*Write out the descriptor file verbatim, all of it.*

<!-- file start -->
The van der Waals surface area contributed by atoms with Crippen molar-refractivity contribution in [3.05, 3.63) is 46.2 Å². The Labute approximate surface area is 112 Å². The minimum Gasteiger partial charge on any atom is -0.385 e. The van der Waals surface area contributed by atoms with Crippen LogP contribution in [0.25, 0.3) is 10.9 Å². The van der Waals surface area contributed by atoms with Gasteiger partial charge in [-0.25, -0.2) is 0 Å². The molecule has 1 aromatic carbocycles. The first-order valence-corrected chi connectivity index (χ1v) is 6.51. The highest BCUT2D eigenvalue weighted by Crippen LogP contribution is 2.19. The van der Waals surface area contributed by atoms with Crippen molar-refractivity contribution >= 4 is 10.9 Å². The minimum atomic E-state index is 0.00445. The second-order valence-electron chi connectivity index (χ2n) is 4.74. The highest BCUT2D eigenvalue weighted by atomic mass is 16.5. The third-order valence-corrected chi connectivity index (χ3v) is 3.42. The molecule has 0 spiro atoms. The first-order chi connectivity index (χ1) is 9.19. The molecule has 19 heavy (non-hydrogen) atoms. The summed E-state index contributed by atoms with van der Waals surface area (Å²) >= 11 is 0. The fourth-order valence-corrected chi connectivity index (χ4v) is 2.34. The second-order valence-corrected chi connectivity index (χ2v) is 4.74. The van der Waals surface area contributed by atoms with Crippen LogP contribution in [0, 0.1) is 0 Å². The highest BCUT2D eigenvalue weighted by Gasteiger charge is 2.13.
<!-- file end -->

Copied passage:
The van der Waals surface area contributed by atoms with Crippen molar-refractivity contribution in [3.05, 3.63) is 46.2 Å². The Labute approximate surface area is 112 Å². The minimum Gasteiger partial charge on any atom is -0.385 e. The van der Waals surface area contributed by atoms with Crippen LogP contribution in [0.25, 0.3) is 10.9 Å². The van der Waals surface area contributed by atoms with Gasteiger partial charge in [-0.25, -0.2) is 0 Å². The molecule has 1 aromatic carbocycles. The first-order valence-corrected chi connectivity index (χ1v) is 6.51. The highest BCUT2D eigenvalue weighted by Crippen LogP contribution is 2.19. The van der Waals surface area contributed by atoms with Crippen molar-refractivity contribution >= 4 is 10.9 Å². The minimum atomic E-state index is 0.00445. The second-order valence-electron chi connectivity index (χ2n) is 4.74. The highest BCUT2D eigenvalue weighted by atomic mass is 16.5. The third-order valence-corrected chi connectivity index (χ3v) is 3.42. The molecule has 0 spiro atoms. The first-order chi connectivity index (χ1) is 9.19. The molecule has 19 heavy (non-hydrogen) atoms. The summed E-state index contributed by atoms with van der Waals surface area (Å²) >= 11 is 0. The fourth-order valence-corrected chi connectivity index (χ4v) is 2.34. The second-order valence-corrected chi connectivity index (χ2v) is 4.74. The van der Waals surface area contributed by atoms with Crippen LogP contribution in [0, 0.1) is 0 Å². The highest BCUT2D eigenvalue weighted by Gasteiger charge is 2.13.